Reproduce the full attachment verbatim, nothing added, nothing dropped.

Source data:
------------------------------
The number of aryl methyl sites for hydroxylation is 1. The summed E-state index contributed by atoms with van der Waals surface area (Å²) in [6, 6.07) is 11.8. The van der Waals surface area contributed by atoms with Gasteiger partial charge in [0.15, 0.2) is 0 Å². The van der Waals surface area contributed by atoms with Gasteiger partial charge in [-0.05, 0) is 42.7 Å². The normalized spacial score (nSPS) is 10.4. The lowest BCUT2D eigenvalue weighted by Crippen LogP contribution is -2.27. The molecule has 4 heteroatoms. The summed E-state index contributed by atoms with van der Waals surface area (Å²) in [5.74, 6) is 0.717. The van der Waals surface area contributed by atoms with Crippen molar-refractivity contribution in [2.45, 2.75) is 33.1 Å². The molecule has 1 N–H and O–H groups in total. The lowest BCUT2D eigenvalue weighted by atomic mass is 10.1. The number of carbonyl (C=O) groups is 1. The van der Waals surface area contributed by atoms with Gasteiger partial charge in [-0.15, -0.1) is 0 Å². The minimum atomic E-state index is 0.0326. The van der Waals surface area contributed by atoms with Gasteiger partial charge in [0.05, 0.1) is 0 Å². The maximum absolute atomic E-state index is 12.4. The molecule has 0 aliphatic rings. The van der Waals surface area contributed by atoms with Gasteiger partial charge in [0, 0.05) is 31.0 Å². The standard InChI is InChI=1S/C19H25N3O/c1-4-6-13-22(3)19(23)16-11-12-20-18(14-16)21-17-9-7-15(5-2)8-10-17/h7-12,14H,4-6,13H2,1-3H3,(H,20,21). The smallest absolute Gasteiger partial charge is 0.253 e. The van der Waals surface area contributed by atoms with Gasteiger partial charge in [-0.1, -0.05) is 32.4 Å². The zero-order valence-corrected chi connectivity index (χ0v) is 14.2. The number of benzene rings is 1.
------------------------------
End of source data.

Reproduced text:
The number of aryl methyl sites for hydroxylation is 1. The summed E-state index contributed by atoms with van der Waals surface area (Å²) in [6, 6.07) is 11.8. The van der Waals surface area contributed by atoms with Gasteiger partial charge in [0.15, 0.2) is 0 Å². The van der Waals surface area contributed by atoms with Gasteiger partial charge in [-0.05, 0) is 42.7 Å². The normalized spacial score (nSPS) is 10.4. The lowest BCUT2D eigenvalue weighted by Crippen LogP contribution is -2.27. The molecule has 4 heteroatoms. The summed E-state index contributed by atoms with van der Waals surface area (Å²) in [5.74, 6) is 0.717. The van der Waals surface area contributed by atoms with Crippen molar-refractivity contribution in [2.45, 2.75) is 33.1 Å². The molecule has 1 N–H and O–H groups in total. The lowest BCUT2D eigenvalue weighted by atomic mass is 10.1. The number of carbonyl (C=O) groups is 1. The van der Waals surface area contributed by atoms with Gasteiger partial charge in [-0.15, -0.1) is 0 Å². The minimum atomic E-state index is 0.0326. The van der Waals surface area contributed by atoms with Gasteiger partial charge in [0.05, 0.1) is 0 Å². The maximum absolute atomic E-state index is 12.4. The molecule has 0 aliphatic rings. The van der Waals surface area contributed by atoms with Gasteiger partial charge in [0, 0.05) is 31.0 Å². The standard InChI is InChI=1S/C19H25N3O/c1-4-6-13-22(3)19(23)16-11-12-20-18(14-16)21-17-9-7-15(5-2)8-10-17/h7-12,14H,4-6,13H2,1-3H3,(H,20,21). The smallest absolute Gasteiger partial charge is 0.253 e. The van der Waals surface area contributed by atoms with Gasteiger partial charge in [-0.1, -0.05) is 32.4 Å². The zero-order valence-corrected chi connectivity index (χ0v) is 14.2. The number of benzene rings is 1.